30 Alpecin-Fenix
        29   Lotto–Soudal
        28   Team Jumbo–Visma
        27   Cofidis
        23   Bora–Hansgrohe
        21  Trek–Segafredo
        16   Team BikeExchange
        16 Eolo-kometa
        14   Intermarché–Wanty–Gobert Matériaux
        12   EF Education–Nippo
        11  AG2R Citroën Team
        10  Astana–Premier Tech
        9 Bardiani
        4  Movistar Team
        3   Groupama–FDJ

        Total – 2020 Tour de France
        75 Team Jumbo–Visma
        57 Team Sunweb
        55 UAE Team Emirates
        54 Deceuninck–Quick-Step
        45 Trek–Segafredo
        39 Bora–Hansgrohe
        28 Ineos Grenadiers
        26 Lotto–Soudal
        26 Cofidis
        24 Astana
        18 B&B Hotels–Vital Concept
        17 EF Pro Cycling
        17 Mitchelton–Scott
        15 AG2R La Mondiale
        15 CCC Team
        10 NTT Pro Cycling
        7 Groupama–FDJ
        7 Movistar Team
        5 Israel Start-Up Nation
        4 Arkéa–Samsic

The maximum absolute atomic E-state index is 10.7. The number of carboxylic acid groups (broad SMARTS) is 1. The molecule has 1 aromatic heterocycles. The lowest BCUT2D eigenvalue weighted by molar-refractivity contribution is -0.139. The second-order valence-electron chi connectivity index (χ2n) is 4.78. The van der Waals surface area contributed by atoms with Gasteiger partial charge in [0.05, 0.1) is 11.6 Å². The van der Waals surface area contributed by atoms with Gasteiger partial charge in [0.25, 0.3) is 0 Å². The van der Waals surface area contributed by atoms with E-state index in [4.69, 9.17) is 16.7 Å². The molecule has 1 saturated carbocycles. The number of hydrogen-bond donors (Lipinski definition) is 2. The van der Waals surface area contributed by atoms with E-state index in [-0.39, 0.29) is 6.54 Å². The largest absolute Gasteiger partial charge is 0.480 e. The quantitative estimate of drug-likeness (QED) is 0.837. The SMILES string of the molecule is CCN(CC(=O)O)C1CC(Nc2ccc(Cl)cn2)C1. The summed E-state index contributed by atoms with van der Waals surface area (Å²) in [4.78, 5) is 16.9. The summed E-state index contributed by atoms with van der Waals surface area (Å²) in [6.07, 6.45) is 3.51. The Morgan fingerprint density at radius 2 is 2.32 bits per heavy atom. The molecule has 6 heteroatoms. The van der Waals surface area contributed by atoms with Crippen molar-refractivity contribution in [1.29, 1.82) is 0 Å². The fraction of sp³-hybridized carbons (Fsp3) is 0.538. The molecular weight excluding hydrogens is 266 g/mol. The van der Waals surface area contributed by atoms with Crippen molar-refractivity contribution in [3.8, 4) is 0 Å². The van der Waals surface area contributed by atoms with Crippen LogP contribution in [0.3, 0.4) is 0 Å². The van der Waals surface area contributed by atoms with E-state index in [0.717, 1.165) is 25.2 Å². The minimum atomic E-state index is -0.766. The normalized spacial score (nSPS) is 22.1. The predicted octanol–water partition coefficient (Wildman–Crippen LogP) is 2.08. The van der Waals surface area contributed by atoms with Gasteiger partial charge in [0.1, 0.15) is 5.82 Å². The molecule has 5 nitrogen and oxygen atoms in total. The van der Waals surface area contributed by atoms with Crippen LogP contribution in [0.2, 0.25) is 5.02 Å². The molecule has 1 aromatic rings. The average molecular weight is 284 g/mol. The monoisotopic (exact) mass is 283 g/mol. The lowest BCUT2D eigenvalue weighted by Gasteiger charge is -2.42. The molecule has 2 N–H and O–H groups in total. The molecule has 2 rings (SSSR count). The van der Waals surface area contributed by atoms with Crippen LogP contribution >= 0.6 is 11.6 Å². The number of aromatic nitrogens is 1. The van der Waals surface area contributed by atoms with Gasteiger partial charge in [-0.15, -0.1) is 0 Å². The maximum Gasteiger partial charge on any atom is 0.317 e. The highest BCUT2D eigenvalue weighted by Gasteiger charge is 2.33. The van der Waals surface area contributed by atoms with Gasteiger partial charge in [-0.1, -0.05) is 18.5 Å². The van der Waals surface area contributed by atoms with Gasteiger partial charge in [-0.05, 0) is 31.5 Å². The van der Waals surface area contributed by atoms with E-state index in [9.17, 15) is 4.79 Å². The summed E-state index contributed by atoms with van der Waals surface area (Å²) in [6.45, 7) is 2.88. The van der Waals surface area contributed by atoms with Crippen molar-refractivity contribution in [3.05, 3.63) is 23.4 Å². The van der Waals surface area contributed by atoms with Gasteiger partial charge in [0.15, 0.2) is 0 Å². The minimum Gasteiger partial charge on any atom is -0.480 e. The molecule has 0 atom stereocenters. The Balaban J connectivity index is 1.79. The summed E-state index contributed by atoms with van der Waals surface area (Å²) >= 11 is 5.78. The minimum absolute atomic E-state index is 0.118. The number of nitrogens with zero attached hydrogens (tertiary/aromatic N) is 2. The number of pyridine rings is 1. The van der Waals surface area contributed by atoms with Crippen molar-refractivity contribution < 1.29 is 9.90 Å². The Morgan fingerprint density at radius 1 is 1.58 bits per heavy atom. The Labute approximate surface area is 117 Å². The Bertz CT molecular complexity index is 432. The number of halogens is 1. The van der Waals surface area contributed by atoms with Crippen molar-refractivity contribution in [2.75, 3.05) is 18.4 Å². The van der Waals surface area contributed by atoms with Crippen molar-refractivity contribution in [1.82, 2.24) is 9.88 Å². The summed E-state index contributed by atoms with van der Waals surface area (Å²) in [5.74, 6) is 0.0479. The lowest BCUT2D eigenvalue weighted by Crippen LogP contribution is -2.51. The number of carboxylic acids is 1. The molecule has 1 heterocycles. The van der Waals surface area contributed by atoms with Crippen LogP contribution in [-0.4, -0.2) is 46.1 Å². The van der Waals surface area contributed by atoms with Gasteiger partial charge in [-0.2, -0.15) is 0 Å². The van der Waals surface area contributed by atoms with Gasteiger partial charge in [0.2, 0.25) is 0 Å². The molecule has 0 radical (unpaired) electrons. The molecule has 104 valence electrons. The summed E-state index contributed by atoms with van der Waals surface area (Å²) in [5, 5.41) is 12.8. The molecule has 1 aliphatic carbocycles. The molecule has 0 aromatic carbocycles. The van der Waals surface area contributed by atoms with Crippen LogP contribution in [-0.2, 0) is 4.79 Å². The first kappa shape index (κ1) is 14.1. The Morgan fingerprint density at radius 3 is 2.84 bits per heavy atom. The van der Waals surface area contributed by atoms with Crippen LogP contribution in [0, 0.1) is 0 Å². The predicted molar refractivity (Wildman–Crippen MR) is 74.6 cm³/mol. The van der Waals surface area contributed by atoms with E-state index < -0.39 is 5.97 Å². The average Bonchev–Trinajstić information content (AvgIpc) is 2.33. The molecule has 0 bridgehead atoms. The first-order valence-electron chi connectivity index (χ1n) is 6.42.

2 Bahrain–McLaren
        0 Total Direct Énergie

        Very different battles of sprinter teams v overall teams v climbing teams etc

  5. The relaxed finish of the yellow jersey group seemed a bit at odds with the race, given G Martin is now solidly on the podium. The other podium contenders must have very high opinions of their own abilities.

    • As Mr Ring says, he’ll lose the time over his rivals in the TT. He also lost time in the high mountains before. It’s less about confidence in their ability and more about knowing Martin’s weaknesses.
      If teams could work together and choose someone to fire up the road for big time gains that would mean he seriously threatens Pogacar, there could be some fun and games (they won’t and not sure who as I haven’t scrutinised the GC).

    • He’s either pulled a Carapaz, or would exit promptly via back door.

      Judging by how exhausted he was yesterday, likely the latter. O’Connor at least had a rest day and a flat stage before he faced a hard mountain stage.

  6. Is today the best day for BikeExchange to put pressure on Cavendish with that early climb? Cav looked shattered (although perhaps emotionally?) after the last sprint stage, and the combination of an early climb and a windy day could make it difficult for him.